UK’s NIESR nudges down growth forecasts for 2015 and 2016
LONDON – Britain’s economy is likely to grow slower than previously expected this year and next, after posting the fastest expansion among major advanced economies last year, a think tank predicted on Wednesday.
Gross domestic product should expand by 2.4 percent in 2015 and 2.3 percent in 2016, down slightly from August forecasts of 2.5 percent growth this year and 2.4 percent growth in 2016, the National Institute of Economic and Social Research said.
NIESR’s forecasts are a shade weaker than those of economists polled by Reuters last month, while a more recent poll shows that investors expect the Bank of England to trim its growth forecasts too when it publishes new ones on Thursday.
“Domestic demand will continue to be the main driver of growth this year and next as households take advantage of purchasing power improvements from the low inflationary environment and firms continue to invest,” NIESR said.
NIESR said growth remained solid and that it still expected the BoE to raise rates for the first time since 2007 in the first quarter of next year. But it saw an increased chance of the rate rise being delayed until in the second quarter — in line with a recent Reuters poll where economists delayed their rate hike bets to that same period.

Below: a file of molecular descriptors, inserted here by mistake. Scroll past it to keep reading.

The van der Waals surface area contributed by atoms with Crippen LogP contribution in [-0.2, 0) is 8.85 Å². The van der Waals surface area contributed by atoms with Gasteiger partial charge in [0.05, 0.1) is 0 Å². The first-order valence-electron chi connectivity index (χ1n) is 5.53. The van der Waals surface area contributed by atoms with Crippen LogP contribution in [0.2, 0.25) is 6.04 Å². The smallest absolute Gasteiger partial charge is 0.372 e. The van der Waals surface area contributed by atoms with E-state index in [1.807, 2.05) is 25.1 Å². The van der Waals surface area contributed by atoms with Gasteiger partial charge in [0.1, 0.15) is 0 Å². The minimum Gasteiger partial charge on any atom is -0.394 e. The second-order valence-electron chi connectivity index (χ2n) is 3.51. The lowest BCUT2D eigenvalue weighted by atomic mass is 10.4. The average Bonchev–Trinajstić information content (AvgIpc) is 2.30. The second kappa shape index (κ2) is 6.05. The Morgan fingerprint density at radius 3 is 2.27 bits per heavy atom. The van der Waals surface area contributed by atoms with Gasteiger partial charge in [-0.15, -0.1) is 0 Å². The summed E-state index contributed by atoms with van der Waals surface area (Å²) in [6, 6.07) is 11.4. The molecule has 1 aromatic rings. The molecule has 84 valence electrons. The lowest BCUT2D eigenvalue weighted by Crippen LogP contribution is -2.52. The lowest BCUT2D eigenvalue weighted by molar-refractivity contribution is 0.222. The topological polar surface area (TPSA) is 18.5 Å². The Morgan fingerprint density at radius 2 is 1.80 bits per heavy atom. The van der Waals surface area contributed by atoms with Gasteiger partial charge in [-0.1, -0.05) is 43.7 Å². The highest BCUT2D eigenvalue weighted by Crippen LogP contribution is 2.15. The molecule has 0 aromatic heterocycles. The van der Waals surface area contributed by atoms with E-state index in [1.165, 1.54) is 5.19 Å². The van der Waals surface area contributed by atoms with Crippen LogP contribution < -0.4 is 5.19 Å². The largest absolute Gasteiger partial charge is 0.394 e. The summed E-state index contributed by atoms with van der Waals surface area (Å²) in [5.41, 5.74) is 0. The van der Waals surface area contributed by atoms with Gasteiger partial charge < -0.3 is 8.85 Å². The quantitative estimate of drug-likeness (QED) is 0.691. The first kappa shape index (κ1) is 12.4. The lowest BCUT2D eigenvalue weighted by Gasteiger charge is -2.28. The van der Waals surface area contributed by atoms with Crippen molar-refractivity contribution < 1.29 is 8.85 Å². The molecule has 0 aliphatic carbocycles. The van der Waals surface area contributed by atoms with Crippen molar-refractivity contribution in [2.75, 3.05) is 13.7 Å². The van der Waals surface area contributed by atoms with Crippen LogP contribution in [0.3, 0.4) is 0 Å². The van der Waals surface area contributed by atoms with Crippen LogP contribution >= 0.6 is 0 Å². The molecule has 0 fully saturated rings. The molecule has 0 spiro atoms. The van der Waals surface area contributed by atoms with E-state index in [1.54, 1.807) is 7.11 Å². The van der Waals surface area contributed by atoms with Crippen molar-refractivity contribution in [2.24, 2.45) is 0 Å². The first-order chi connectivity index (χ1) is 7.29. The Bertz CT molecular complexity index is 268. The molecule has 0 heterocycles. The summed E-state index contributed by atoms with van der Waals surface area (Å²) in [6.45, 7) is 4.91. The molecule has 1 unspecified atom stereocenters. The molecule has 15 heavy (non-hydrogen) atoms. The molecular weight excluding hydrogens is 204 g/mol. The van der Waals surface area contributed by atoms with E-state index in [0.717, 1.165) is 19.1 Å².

After that, rates were likely to rise by just half a percentage point a year, reaching 2 percent by 2018.
Britons are currently benefiting from zero inflation, low interest rates and a pick-up in wage growth, after they saw their disposable incomes dwindle during the financial crisis.
British economic growth slowed more than economists had expected to 0.5 percent in the three months to September, against a backdrop of financial market turmoil in China and a sharp fall in construction.
But NIESR said the slowdown was “temporary” and that the economy would rebound in the fourth quarter — a view supported by a manufacturing survey this week which showed factory activity hitting a 16-month high in October.
NIESR said it expected inflation to average close to zero for 2015 as a whole, before rising to 1.1 percent in 2016. -Reuters